Friday, February 10, 2017

A Frame for the Weary

I haven’t posted here for months, not since around the presidential election in November. The truth is between surgery last fall, the holidays, our exhausting political climate, an unusually full workload in January, and a few realities in my world that invite at least minimal worry, I’ve become a bit weary.

Weary is not fatal. It’s not even depression. But it’s tiring and can suffocate a life of gratitude. If you let it, it can make you feel like an empty frame. You're holding together, yet something is missing right in the middle.

Thankfully, my surgery seems to have eradicated cancer from my body. But I've felt weary with the ongoing testing, with waiting for results…again. With thinking about my cancer at all.

I’ve been wearied by cold weather. Wearied by a common sinus/cough thing that, in the words of a healthcare professional about all of us so sickened, “just doesn’t seem to want to go completely away.” Wearied by a DVR that had to be replaced, a contractor who didn’t return calls, important mail miss-delivered, receiving a document about jury duty although I’ve served on three juries already. (Okay, that was in a different state, but three still seems like enough.)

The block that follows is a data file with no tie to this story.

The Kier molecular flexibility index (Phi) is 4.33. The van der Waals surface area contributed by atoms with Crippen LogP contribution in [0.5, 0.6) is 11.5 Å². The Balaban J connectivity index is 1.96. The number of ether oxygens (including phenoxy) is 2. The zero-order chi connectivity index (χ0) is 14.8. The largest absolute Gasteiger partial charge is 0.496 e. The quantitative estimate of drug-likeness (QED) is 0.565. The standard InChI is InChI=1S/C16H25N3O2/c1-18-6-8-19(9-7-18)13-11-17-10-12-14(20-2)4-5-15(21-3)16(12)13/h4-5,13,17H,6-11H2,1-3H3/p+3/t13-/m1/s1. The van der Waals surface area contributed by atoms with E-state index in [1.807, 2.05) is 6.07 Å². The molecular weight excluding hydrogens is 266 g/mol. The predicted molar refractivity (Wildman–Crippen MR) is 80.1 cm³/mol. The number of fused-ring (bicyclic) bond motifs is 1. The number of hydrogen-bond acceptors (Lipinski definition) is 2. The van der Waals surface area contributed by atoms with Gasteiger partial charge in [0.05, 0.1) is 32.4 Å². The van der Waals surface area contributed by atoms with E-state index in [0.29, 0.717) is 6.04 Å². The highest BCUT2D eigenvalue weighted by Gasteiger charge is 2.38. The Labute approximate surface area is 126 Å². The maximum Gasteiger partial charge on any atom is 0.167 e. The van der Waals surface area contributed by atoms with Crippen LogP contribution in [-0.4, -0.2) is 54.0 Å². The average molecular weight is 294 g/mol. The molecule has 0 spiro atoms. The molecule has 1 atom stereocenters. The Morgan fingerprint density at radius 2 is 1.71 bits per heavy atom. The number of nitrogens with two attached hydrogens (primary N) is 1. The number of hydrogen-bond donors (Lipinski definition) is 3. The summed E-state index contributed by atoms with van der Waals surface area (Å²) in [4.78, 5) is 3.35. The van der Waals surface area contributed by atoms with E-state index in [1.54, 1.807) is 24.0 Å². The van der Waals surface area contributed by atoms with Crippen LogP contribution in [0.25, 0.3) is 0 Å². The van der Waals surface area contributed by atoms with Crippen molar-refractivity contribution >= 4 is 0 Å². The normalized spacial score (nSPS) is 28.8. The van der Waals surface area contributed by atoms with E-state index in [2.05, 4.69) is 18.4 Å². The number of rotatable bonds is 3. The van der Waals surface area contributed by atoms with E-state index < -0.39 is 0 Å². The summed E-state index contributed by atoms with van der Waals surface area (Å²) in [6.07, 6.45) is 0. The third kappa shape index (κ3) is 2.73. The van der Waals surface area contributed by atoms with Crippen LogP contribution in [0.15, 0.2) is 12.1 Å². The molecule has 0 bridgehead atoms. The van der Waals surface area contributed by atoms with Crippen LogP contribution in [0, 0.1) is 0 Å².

Weary. Just plain weary. By the big and the small. Pick-me-ups—seeing a movie, visiting with family and friends, planning a spring vacation—help. But they don't provide the bigger lift I tend to look for when weariness hits. And then I become weary of me, feeling like a complainer with nothing much to complain about.

The Scripture we all think of when we’re weary is Matthew 11:28–30 (NIV): “Come to me, all you who are weary and burdened, and I will give you rest. Take my yoke upon you and learn from me, for I am gentle and humble in heart, and you will find rest for your souls. For my yoke is easy and my burden is light.”

An NIV Study Bible note says Jesus’s statement was “probably a reference to the ‘heavy…loads’ the Pharisees placed ‘on other people’s shoulders by insisting on a legalistic interpretation of the law.'” And we can spend a lot of time unpacking what Jesus meant by referring to his "yoke." But today, if he’s also talking to me, my reaction is, what burden? Right now, I can’t say I am “burdened.” I know of too many people suffering in this world to think of myself as burdened. The average stay-at-home parent is more burdened amid the joy of raising children than I am burdened by, well, anything. Not now.

Yet I believe the Lord offers all of us—the weary of all kinds, the weariness that can come from even the small—his rest. In these weary days, I have heard again, “Come to me, all you who are weary.”

And so I go. I don't need to be an empty frame, holding myself together without joy. Without rest. The rest he offers to fill me is so much more than anything else I could find.

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